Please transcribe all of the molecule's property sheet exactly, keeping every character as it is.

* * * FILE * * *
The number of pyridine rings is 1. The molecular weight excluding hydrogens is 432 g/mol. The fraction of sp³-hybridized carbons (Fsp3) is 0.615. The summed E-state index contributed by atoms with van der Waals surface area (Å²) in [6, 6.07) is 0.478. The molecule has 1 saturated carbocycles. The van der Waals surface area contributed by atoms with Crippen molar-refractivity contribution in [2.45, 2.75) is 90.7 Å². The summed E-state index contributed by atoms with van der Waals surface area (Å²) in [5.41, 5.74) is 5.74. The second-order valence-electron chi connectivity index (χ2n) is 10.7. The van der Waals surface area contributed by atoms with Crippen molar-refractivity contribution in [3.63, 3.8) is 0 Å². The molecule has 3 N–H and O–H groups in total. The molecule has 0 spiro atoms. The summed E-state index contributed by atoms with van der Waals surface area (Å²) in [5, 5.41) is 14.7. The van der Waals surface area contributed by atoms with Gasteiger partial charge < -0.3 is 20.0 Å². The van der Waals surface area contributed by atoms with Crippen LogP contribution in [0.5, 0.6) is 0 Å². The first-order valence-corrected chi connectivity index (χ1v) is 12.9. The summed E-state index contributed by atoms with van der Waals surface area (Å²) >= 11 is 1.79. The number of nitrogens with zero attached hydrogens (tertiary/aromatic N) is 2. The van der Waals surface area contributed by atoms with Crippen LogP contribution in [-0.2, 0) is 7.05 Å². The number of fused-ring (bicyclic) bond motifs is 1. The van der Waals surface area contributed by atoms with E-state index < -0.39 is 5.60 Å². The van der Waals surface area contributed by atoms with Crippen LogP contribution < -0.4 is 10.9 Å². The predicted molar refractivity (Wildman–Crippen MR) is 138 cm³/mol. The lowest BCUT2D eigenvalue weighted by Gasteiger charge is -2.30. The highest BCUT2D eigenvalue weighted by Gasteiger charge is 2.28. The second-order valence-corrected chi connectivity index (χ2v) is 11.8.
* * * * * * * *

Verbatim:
The number of pyridine rings is 1. The molecular weight excluding hydrogens is 432 g/mol. The fraction of sp³-hybridized carbons (Fsp3) is 0.615. The summed E-state index contributed by atoms with van der Waals surface area (Å²) in [6, 6.07) is 0.478. The molecule has 1 saturated carbocycles. The van der Waals surface area contributed by atoms with Crippen molar-refractivity contribution in [2.45, 2.75) is 90.7 Å². The summed E-state index contributed by atoms with van der Waals surface area (Å²) in [5.41, 5.74) is 5.74. The second-order valence-electron chi connectivity index (χ2n) is 10.7. The van der Waals surface area contributed by atoms with Crippen molar-refractivity contribution in [3.63, 3.8) is 0 Å². The molecule has 3 N–H and O–H groups in total. The molecule has 0 spiro atoms. The summed E-state index contributed by atoms with van der Waals surface area (Å²) in [5, 5.41) is 14.7. The van der Waals surface area contributed by atoms with Gasteiger partial charge < -0.3 is 20.0 Å². The van der Waals surface area contributed by atoms with Crippen LogP contribution in [0.5, 0.6) is 0 Å². The first-order valence-corrected chi connectivity index (χ1v) is 12.9. The summed E-state index contributed by atoms with van der Waals surface area (Å²) >= 11 is 1.79. The number of nitrogens with zero attached hydrogens (tertiary/aromatic N) is 2. The van der Waals surface area contributed by atoms with Crippen LogP contribution in [-0.2, 0) is 7.05 Å². The number of fused-ring (bicyclic) bond motifs is 1. The van der Waals surface area contributed by atoms with E-state index < -0.39 is 5.60 Å². The van der Waals surface area contributed by atoms with Crippen LogP contribution < -0.4 is 10.9 Å². The predicted molar refractivity (Wildman–Crippen MR) is 138 cm³/mol. The lowest BCUT2D eigenvalue weighted by Gasteiger charge is -2.30. The highest BCUT2D eigenvalue weighted by Gasteiger charge is 2.28. The second-order valence-corrected chi connectivity index (χ2v) is 11.8.